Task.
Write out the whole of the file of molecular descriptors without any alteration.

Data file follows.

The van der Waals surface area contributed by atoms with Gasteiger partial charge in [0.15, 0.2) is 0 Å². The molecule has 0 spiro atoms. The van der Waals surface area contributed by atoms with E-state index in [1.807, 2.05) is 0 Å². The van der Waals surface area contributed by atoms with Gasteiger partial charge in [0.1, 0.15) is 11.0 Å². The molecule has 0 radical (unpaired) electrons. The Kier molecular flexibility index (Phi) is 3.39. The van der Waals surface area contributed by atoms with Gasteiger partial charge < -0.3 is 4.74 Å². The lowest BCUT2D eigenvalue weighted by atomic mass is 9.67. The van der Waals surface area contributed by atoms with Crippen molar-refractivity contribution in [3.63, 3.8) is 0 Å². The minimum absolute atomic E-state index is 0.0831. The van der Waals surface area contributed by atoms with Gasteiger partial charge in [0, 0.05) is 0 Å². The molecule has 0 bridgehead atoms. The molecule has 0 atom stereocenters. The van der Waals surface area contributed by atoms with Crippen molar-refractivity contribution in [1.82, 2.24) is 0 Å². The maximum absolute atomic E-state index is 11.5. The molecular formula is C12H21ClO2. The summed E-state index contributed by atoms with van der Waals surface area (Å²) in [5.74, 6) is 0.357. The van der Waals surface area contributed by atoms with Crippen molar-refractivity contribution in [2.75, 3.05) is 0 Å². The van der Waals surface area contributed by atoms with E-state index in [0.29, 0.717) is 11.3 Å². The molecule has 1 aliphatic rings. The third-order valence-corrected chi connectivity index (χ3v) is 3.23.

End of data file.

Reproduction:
The van der Waals surface area contributed by atoms with Gasteiger partial charge in [0.15, 0.2) is 0 Å². The molecule has 0 spiro atoms. The van der Waals surface area contributed by atoms with E-state index in [1.807, 2.05) is 0 Å². The van der Waals surface area contributed by atoms with Gasteiger partial charge in [0.1, 0.15) is 11.0 Å². The molecule has 0 radical (unpaired) electrons. The Kier molecular flexibility index (Phi) is 3.39. The van der Waals surface area contributed by atoms with Gasteiger partial charge < -0.3 is 4.74 Å². The lowest BCUT2D eigenvalue weighted by atomic mass is 9.67. The van der Waals surface area contributed by atoms with Crippen molar-refractivity contribution in [3.63, 3.8) is 0 Å². The minimum absolute atomic E-state index is 0.0831. The van der Waals surface area contributed by atoms with Gasteiger partial charge in [0, 0.05) is 0 Å². The molecule has 0 bridgehead atoms. The molecule has 0 atom stereocenters. The van der Waals surface area contributed by atoms with Crippen molar-refractivity contribution in [1.82, 2.24) is 0 Å². The maximum absolute atomic E-state index is 11.5. The molecular formula is C12H21ClO2. The summed E-state index contributed by atoms with van der Waals surface area (Å²) in [5.74, 6) is 0.357. The van der Waals surface area contributed by atoms with Crippen molar-refractivity contribution in [2.75, 3.05) is 0 Å². The van der Waals surface area contributed by atoms with E-state index in [0.29, 0.717) is 11.3 Å². The molecule has 1 aliphatic rings. The third-order valence-corrected chi connectivity index (χ3v) is 3.23.